Backpacking Stoves that are Good for Your Bug Out Bag

backpacking stoves

Spring and summer are just around the corner and many of us will do some camping.  This is a great time to try out some of the equipment that we have been accumulating. This last few summers I have been able to try a number of different backpacking stoves. 

I have had the chance to try out quite a few different types of backpacking stoves and have narrowed it down to the styles that I like.  Personally, I like ones that use available biomass for fuel.  I have avoided the ones that use various camp fuels and butane or propane.  In an emergency, it will be hard to get additional fuel.

backpacking stove
The Solo Stove with wind screen

After playing with quite a few different stoves over the past few years the stoves that I prefer are the The SilverFire Scout Biomass Stove and The Solo Stove.  Of the two, I think that I prefer the SilverFire by a slight margin.  However, the windscreen made by Solo is the best I have ever found.  It can be purchased separate from the stove.  Both of these stoves are very efficient and will get the job done.

Solo Stove Titan - 2-4 Person Lightweight Wood Burning Stove
  • Compact Camp Stove Kit for Backpacking, Camping, Survival. Burns Twigs
  • No Batteries or Liquid Fuel Canisters Needed
  • Great for 2-4 People
Buy Now
We earn a commission if you click this link and make a purchase at no additional cost to you.

The only backpacking stove that I would use other than one that burns biomass is one that uses alcohol for fuel.  Two stoves that I  have found to work well are the Esbit Alcohol Stove A Review of the Esbit Alcohol Stove and Cook Set and the Trangia Swedish The Trangia Alcohol Stove.  Both of these are good stoves and will put out a lot of heat for the amount of fuel you need to carry.  They burn denatured alcohol.  This can be found in most auto part and hardware stores.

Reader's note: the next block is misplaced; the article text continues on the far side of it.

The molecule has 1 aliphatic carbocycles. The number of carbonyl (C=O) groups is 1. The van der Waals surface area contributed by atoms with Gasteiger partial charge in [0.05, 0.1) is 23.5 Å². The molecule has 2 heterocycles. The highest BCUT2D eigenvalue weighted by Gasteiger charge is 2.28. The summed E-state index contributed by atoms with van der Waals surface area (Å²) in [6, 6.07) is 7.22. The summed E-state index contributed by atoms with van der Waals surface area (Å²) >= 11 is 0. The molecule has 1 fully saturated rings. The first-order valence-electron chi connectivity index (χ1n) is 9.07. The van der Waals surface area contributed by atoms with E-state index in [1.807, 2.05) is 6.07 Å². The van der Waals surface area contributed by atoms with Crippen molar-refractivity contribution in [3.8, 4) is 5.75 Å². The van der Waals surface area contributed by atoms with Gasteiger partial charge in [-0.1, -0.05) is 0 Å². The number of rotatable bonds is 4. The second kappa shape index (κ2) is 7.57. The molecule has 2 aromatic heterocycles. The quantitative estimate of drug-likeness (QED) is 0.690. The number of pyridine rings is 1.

Trangia Spirit Burner with Screwcap
Buy Now
We earn a commission if you click this link and make a purchase at no additional cost to you.

Recently I heard of a counterfeit Trangia that was manufactured in China fail by melting.  If you decide to purchase one of these backpacking stoves make sure you get the real thing.  A lot of the ones on Ebay are counterfeit.


A Must Read
We earn a commission if you click this link and make a purchase at no additional cost to you.

4 thoughts on “Backpacking Stoves that are Good for Your Bug Out Bag”

  1. gonewiththewind

    There are a bizillion backpacking stove options. I like the jet boil. Very efficient, reasonably compact and reasonably light. It’s what I carry for hikes up to a week long. If I were going out for a much longer period I would carry a small titanium pot/cup and cook on coals.

    1. The jetboil is great ONLY if you have ready access to more fuel, and if temperatures are above freezing. Just before freezing, the fuel becomes heavier than the propellant, and you end up burning the propellant off and are left with a useless half full canister.

      If you want a petroleum fuelled stove, the MSR models are the best for versatility and ruggedness. The XGK will burn anything that is petroluem based. The DRAGONFLY will burn 99% of those- but both are very loud.

      The WHISPERLITE INTERNATIONAL, and UNIVERSAL models will burn 90% of fuels, with the UNIVERSAL having an additional hose that allows the attachment of isobutane (jetboil etc) cannisters- and they can be flipped upside down in the cold.

  2. Thanks for the advice,
    I have been thinking of giving the silverfire scout a try, and am looking for a good windscreen.
    My 30+ year old trangia stove is still going strong and I love it, but it cannot burn wood. I have been having great fun lately with the slightly larger solo stove, the titan, and firebox stove’s 5 inch firebox.
    These, like the ones you mentioned, are simple, well made, and can use wood and the trangia burner.
    Take care

Leave a Comment

Your email address will not be published. Required fields are marked *

Scroll to Top